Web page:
And by choosing to niche our campaign to specifically help us source equipment to improve our sustainable practices and processes, it became easier to grasp what everyone's involvement would really mean to the brewery. Kickstarter has a built-in audience and does a great job pushing and promoting active campaigns from within, so we quickly realized it made the most sense for us to work with them on our crowd-funding goals.
"We realized there were folks who really wanted to help us reach our goals, so we thought Kickstarter would be a great way to allow our fans and followers to become intimately involved with the genesis of Haw River Farmhouse Ales"
Again, this is where social media is key. We’ve seen some campaigns by well-meaning folks with only a couple hundred Facebook fans or a few dozen followers on Twitter, and it’s definitely an uphill battle. Our approach was to try to get our social media followers and friends personally involved with our goal, so they’d feel a need to share the campaign with their friends and work alongside us to help reach our goal.
We took advantage of “mini-goals” throughout the 30-day period, pushing to reach a certain number of pledges or a certain pledge amount by a particular day, and giving away small prizes once we met our milestones. Folks seemed to have a lot of fun with it, and it certainly helped keep higher levels of interest going throughout the 30-day campaign period, while keeping the momentum churning and allowing our listing on Kickstarter to retain its place on their internal search pages.
It really is humbling watching so many people care so deeply about what we’re already putting our hearts into, and the day we reached our target goal was a perfect example. We assumed we’d end up having to push hard right down to the final minutes, but during the last week, we noticed our fans pushing that final stretch via their own social media channels without as much of our direct involvement. It really was fascinating to watch, and was key in meeting our target goal three days beforehand.
You need to have four things: an engaging message, a realistic goal, an entertaining process and a rewarding outcome. An engaging message is the first step, especially as a brewery trying for a successful crowd funding campaign (versus a more “artistic” endeavor, like recording an album or funding a new technological invention, which is how Kickstarter has been set up and seems much more attuned to). And since funding small breweries is a bit on the outskirts of how most folks view Kickstarter’s purpose, having a realistic goal is key; although there have been a few $50K+ campaigns by breweries in the past, we’ve seen many, many more recently that have shot for higher levels of fundraising that may not even get halfway to their goal before their deadlines.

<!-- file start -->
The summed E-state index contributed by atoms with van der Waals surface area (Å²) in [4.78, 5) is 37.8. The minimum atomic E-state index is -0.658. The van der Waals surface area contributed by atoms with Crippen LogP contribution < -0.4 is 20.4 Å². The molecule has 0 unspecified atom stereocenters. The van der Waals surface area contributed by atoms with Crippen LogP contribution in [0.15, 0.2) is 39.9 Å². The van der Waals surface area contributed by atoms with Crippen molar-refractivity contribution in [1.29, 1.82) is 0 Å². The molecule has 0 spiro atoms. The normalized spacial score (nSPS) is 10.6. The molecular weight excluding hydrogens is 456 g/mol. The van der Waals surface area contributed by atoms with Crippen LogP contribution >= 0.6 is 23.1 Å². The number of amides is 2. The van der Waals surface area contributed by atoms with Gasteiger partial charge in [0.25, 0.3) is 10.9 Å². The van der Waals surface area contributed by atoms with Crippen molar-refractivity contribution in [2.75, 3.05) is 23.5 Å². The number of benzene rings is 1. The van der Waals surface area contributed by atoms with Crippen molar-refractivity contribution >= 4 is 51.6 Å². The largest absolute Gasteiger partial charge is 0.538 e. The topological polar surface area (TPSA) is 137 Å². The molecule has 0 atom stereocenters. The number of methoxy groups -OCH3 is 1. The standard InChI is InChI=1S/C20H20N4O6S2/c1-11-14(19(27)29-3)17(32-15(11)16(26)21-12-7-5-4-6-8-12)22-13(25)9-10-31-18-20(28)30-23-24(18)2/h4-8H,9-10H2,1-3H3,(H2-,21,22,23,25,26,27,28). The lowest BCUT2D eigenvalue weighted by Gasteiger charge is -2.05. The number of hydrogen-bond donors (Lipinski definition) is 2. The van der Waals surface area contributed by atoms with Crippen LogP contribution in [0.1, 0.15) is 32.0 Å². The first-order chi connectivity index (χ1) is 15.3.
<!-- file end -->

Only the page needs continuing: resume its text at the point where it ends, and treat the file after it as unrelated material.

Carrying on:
"You need to have four things: an engaging message, a realistic goal, an entertaining process and a rewarding outcome"
The process has to be fun for the donors as well—the internet is riddled with people asking for this and that, and to get someone’s attention long enough to have them actually want to be financially involved (to the point they open their wallets and pledge toward your goal!) is a monumental undertaking. And last but certainly not least, the successful outcome of your campaign has to be something that each of your donors truly wants to be a part of on a very personal level. If your audience is indifferent, they simply won’t care about being involved, or sharing with friends, or pitching in an additional few bucks at the last minute just to make sure they get their rewards and become part of something special.
We want to make the most delicious, most innovative beer we can, using ingredients grown by real people who live and work as close to Saxapahaw as possible. We want to open people’s eyes to what beer can be, pushing boundaries and reviving styles and techniques many people may not know exist. And we want to provide another avenue for people from all over to discover how great our hometown of Saxapahaw is and how special the people here really are.
My favorite beer we brew is probably our Rusted Plow Farmhouse Saison. It’s a soft, tart, hoppy Belgian style farmhouse ale that we ferment with a “wild” yeast called Brettanomyces that gives is a dry, funky finish that pairs really well with a range of food, and we’re looking forward to producing it once we open in our 30hL French oak foeders (which are big upright wooden tanks a lot of wineries age wine in). We’re hoping it’ll end up our flagship beer, since it embodies the core concept of what we have in mind for almost everything we’ll produce: real, rustic, delicious ale.
Far as your second question goes, I’d suggest doing a quick online search for the closest brewery to your home and taking a trip one weekend afternoon sometime soon to sit down and try some of the beers they’re pouring. Talk to the owner or the head brewer and learn about their process, their recipes and the concepts and ideas that go into what they’re doing. I know it sounds a little cliche, but there really is nothing like a fresh beer made by real folks right down the road who care about what they’re doing.
"I know it sounds a little cliche, but there really is nothing like a fresh beer made by real folks right down the road who care about what they’re doing"